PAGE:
Some of Hannah's memorable moments have been working closely with the critically endangered kākāpō, anaesthetising the Zoo’s Sumatran tiger for a health check, and performing a post-mortem examination of a wild leopard seal.

"It's not always easy, but there are many paths you can take to reach your goals; studying and doing things you love is so fulfilling. It helps to drive you and give you the strength to overcome obstacles. Volunteering is a great way to dip your toes into the animal care and conservation space and see what interests you."

Mikaylie Wilson

Originally from Australia, Mikaylie Wilson began her zoo veterinary nursing career 22 years ago at Taronga Zoo. With a wealth of experience under her belt, Mikaylie worked at multiple zoos, an aquarium and marine mammal rescue centres with seal pups and seal rehabilitation, before becoming our Clinical Coordinator nine years ago. Mikaylie loves the variety in her role, and being directly involved in the conservation of endangered species – especially her involvement in the kākāpō breeding season. Being on an amazing island, listening to adult males booming in the middle of the night, whilst walking across the island to perform a health check on a newly hatched kākāpō chick is a moment she describes as incredible, surreal and a career highlight.

“While we are fit and able, every small decision makes a difference to our future generations and wildlife. Say NO to as much plastic as you can! Every small step helps the environment, remember your children are watching and absorbing everything you do, so set the best example.”

Celine Campana

Celine Campana qualified as a Veterinary Nurse in 2000 and gained experience in small animal practice before discovering her true love – conservation work. After becoming involved with a Sea Turtle charity in Greece, Celine spent almost ten years working winters in the UK as a veterinary nurse, followed by summers working with endangered sea turtles on the beaches of Greece and Costa Rica. Conservation work became so important to Celine that she wanted to work in a major zoo, so spent six years in Paignton Zoo, and returned to New Zealand to begin at Auckland Zoo in 2017. Celine finds it rewarding to use her skills to contribute to conservation in New Zealand, and her memorable work moments include hand-raising Ohope, a starving little penguin chick that was brought into the Vet Hospital for treatment. Unable to be released, watching Ohope join the Zoo’s penguin colony was Celine’s favourite Zoo moment so far!

“You don’t have to be a veterinarian to make a positive impact, we can make the world a better place by changing our habits. Refuse plastic bags and straws, buy products with less packaging, don’t support unsustainable palm oil, and tell family and friends about the challenges faced by our natural world.”

Breeze Buchanan

Breeze was lucky enough to grow up on the beautiful Thames Coast where both her parents work in conservation, undoubtedly leading her to a career in Veterinary nursing and a drive to do her bit for conservation. Breeze has been with the Auckland Zoo team since 2014, previously gaining experience in general practices and the Animal Emergency Centre. Breeze loves being part of such a passionate and dedicated team that works together to make a difference in their patients’ lives. She feels privileged to have worked with endangered wildlife such as kiwi and takahē, and also finds nursing stranded sea turtles very rewarding. While difficult to choose just one out of so many special moments, a particularly special moment for Breeze was sending kākāpō back to the wild after months of intensive treatment for aspergillosis at Auckland Zoo. It was incredibly rewarding after the hard work of getting them back to health, to see them go home to hopefully further bolster the kākāpō population in years to come.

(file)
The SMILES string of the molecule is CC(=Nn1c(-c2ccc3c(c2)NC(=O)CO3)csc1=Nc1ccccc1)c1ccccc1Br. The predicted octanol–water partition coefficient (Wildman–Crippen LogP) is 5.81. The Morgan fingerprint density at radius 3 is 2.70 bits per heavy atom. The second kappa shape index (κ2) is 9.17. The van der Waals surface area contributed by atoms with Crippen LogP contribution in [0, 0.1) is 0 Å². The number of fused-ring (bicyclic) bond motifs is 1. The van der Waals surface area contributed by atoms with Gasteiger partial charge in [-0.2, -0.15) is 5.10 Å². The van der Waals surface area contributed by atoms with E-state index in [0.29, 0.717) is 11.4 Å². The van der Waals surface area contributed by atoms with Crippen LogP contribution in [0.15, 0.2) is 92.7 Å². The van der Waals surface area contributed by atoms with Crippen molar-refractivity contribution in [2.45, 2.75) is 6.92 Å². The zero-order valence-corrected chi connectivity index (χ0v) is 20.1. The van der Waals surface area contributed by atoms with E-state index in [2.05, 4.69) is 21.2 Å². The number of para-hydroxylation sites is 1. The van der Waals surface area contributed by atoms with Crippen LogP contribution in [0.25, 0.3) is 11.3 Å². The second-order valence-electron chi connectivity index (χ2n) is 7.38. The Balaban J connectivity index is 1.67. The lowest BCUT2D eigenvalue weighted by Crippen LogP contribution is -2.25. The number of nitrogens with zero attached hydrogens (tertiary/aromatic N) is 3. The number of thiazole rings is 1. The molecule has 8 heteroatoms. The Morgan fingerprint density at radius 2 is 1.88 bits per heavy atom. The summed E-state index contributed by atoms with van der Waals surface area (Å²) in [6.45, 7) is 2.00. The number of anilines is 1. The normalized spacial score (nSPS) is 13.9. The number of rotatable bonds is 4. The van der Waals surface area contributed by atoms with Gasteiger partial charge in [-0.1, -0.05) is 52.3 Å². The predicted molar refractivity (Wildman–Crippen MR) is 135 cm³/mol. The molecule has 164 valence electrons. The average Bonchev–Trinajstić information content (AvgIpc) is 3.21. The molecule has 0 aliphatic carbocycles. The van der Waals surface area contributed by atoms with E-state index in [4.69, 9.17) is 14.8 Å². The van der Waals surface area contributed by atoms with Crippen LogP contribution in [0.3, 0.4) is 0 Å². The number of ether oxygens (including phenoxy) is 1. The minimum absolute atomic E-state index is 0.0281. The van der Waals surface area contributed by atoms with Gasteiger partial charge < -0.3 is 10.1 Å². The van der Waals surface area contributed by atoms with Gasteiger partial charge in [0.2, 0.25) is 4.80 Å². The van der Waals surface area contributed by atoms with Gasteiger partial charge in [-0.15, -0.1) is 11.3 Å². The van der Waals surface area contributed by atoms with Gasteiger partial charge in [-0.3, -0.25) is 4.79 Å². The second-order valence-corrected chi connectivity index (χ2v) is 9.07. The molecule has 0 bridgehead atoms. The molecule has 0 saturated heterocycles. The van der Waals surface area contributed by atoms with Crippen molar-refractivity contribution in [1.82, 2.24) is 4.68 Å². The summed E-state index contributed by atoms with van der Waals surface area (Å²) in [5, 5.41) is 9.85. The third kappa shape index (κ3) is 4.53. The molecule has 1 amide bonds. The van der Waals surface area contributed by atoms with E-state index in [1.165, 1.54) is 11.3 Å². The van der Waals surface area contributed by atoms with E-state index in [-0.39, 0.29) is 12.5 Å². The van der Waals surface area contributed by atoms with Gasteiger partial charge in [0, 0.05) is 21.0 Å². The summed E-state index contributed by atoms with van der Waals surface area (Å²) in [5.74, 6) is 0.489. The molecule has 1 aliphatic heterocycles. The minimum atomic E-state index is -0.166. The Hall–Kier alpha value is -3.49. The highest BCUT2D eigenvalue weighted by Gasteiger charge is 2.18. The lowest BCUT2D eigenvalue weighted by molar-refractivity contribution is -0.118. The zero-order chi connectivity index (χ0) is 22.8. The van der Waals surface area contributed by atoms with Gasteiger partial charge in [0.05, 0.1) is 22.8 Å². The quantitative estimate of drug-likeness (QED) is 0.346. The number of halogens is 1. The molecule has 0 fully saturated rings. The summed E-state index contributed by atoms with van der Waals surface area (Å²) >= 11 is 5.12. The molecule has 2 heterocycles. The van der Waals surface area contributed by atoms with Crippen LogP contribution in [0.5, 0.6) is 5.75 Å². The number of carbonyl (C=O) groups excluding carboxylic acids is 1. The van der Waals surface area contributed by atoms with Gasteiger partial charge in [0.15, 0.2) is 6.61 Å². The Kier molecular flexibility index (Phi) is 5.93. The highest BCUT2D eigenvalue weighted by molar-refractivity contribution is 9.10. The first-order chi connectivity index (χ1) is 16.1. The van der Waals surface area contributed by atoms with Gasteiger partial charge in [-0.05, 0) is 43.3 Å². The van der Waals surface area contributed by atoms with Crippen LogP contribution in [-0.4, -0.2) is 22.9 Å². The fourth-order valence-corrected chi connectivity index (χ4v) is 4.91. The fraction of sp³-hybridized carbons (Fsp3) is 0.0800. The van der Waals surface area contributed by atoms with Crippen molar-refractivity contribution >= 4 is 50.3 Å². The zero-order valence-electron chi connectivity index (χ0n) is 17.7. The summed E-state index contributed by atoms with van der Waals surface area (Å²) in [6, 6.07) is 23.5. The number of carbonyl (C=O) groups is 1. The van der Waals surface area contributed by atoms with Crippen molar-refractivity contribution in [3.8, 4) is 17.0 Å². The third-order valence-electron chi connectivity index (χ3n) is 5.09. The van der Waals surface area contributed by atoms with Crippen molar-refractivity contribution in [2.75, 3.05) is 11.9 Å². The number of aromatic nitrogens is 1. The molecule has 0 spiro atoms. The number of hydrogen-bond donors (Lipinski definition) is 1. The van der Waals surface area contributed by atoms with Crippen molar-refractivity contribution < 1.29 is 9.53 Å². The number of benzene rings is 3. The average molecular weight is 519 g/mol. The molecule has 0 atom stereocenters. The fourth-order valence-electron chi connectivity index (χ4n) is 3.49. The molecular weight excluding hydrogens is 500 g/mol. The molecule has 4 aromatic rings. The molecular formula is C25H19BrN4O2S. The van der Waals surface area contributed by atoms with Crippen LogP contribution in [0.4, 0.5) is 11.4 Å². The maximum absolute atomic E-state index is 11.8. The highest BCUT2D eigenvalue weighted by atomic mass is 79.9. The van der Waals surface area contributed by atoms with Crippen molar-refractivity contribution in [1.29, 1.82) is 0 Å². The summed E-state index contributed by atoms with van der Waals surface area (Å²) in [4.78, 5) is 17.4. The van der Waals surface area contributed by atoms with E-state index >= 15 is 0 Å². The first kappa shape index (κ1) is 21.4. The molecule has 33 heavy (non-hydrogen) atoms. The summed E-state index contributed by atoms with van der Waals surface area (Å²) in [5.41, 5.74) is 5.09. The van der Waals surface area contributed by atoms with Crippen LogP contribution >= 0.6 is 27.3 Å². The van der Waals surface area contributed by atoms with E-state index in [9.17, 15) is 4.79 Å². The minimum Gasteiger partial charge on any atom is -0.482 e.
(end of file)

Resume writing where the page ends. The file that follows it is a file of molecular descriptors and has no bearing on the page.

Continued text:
“Human activities are causing huge amounts of destruction to the environment, threatening not only our special animals but our own future as well. If everyone works together to do their bit for the environment it would go a long way towards saving our planet.”

Amy Ross

Amy joined Auckland Zoo in 2011, as a Veterinary Nurse, after gaining vast experience at SPCA Auckland and Unitec. When Amy is not busy looking after Auckland Zoo’s diverse range of animals, she spends her valuable time working on the New Zealand Veterinary Nursing Association Executive Committee and on the Executive Board of Companion Animals NZ. Amy loves ensuring that animals in her care have the best welfare standards and are provided with the best environment and enrichment for their needs. Amy’s most memorable moment at Auckland Zoo includes providing intensive care for turtles that have washed up stranded and then being able to see them re-released to the wild once they are strong enough.

“When we look at all of the environmental problems it can feel over-whelming and we can often think 'what can I do, I am only one person'. But if everyone was to make one positive change to our lifestyle at a time we can all make a huge difference. Purchase sustainable products, don’t buy single use plastics, re-use & recycle, and only buy what you will use - just a few examples of what you can do to help our wildlife”.